Growing up, what are your fondest memories of food?

When I was a child, my father often took the family to East Coast Lagoon Food Village. After eating, we would go to the beach.

I miss the Indian mee rebus from a street hawker in Farrer Park. Its thick gravy tastes different from the mee rebus cooked by the Malays. I also miss the rojak sold in Waterloo Street.

What is your eating style?

I can eat one type of food repeatedly. When I performed overseas for many years, I had a bowl of chicken kway teow soup for dinner every night.

What are your favourite Singapore dishes and where would you go to eat them?

Chicken rice from Mackenzie Rex Restaurant in Prinsep Street. I also order its ngoh hiang, kai lan and fried dough fritters.

I like the assam pedas at Yusuf & Arni's Cafe in Far East Plaza. It tastes the closest to my mother's version. There's no fishy smell and the thickness of the gravy is just nice.

I go to Islamic Restaurant in North Bridge Road for its nasi briyani and Warong Nasi Pariaman in Kampong Glam for its beef rendang.

What other cuisines do you like?

I love Chinese food, such as chwee kueh, chee cheong fun and steamed chicken rice dumplings and fan choy (steamed savoury rice with chicken). I eat them at halal food courts or food kiosks.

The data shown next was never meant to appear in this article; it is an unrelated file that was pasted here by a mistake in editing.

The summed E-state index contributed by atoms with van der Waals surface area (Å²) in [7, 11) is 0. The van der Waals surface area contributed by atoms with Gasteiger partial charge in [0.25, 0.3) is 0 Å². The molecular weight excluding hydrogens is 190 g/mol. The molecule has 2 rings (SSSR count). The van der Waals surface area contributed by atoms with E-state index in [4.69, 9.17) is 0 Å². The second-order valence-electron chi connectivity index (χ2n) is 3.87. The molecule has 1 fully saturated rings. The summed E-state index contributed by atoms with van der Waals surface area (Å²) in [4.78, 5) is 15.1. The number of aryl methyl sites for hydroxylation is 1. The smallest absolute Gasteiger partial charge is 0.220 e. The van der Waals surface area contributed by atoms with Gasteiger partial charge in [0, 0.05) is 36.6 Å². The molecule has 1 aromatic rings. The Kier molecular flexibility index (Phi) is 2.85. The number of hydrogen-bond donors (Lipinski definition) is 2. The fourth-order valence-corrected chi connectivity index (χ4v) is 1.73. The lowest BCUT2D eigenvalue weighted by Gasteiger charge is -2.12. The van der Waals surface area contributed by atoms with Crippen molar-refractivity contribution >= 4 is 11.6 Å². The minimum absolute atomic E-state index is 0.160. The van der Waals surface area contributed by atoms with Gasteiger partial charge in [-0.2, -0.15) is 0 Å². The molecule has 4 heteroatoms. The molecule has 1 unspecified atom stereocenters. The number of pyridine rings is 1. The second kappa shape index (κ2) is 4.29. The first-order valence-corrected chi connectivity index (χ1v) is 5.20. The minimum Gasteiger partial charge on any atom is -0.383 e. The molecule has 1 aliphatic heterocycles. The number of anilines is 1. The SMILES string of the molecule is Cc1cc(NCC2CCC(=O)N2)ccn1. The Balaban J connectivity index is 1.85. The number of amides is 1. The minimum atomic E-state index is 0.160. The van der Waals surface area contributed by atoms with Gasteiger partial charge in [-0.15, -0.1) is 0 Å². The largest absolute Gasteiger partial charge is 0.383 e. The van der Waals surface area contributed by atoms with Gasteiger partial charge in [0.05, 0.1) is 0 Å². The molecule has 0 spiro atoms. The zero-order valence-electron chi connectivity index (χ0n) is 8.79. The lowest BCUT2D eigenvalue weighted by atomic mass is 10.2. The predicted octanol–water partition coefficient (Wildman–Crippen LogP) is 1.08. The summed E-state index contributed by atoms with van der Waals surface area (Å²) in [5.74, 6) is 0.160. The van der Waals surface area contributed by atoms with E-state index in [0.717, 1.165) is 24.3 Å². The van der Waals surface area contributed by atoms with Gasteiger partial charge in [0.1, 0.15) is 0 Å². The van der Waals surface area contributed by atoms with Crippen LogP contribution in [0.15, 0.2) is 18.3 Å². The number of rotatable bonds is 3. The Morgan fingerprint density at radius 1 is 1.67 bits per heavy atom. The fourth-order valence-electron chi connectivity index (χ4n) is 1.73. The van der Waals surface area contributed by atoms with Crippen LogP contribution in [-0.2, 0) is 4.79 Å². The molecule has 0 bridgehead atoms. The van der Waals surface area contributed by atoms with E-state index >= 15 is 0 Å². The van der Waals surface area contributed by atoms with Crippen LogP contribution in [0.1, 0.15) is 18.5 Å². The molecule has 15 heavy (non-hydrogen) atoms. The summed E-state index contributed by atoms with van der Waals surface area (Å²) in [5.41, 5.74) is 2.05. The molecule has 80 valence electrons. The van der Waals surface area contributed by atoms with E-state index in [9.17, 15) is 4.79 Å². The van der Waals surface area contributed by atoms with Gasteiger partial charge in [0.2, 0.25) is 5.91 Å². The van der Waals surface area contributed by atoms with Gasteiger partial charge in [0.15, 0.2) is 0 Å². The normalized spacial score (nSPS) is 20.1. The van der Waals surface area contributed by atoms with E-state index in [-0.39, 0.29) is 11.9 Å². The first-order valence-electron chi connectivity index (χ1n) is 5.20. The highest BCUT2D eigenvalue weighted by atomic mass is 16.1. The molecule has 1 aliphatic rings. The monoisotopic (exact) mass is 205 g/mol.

I also like Japanese food. I go to Hei Sushi in Bedok Point for dishes such as kitsune udon, smoked unagi, maguro and salmon. There are many halal food options these days.

Is there any food that you avoid eating before performing?

I eat minimally, such as a slice of bread with cheese or fish soup noodles, before a performance. I drink piping hot water. I love eating durians. When I am not performing, I can eat five durians at one go.

Are you an adventurous diner?

When I was younger, I was more willing to try new food. I tried fried frog leg in Jakarta, Indonesia, in my late 20s, thinking it was chicken.

I have also tried ostrich meat in a restaurant in the Singapore Zoo and horse meat in Malaysia.

What was the most memorable meal you had overseas?

I had churros while I was on holiday in Cordoba, Spain, three years ago. It was so fresh and fragrant and it had a cinnamon taste. I cannot find the same taste of churros here.

Do you cook at home?

I cook on special occasions, such as Hari Raya celebrations. I make dishes such as rendang keluak (beef rendang with Indonesian black nut) and lontong. I cook for my family and Chinese friends who look forward to coming over for meals.

Sometimes, I cook dishes such as nasi potato and ayam masak merah.

If you could choose anyone to have a meal with, who would that be?

My late parents, I miss them. My father liked having home-cooked meals with the family. One of my last memories of him was of him eating fish briyani in the hospital. It is a sad memory.

My mum was a good cook. I learnt to cook dishes such as rendang keluak and assam pedas from her.

A version of this article appeared in the print edition of The Sunday Times on September 27, 2015, with the headline 'Eating in the spotlight'. Print Edition | Subscribe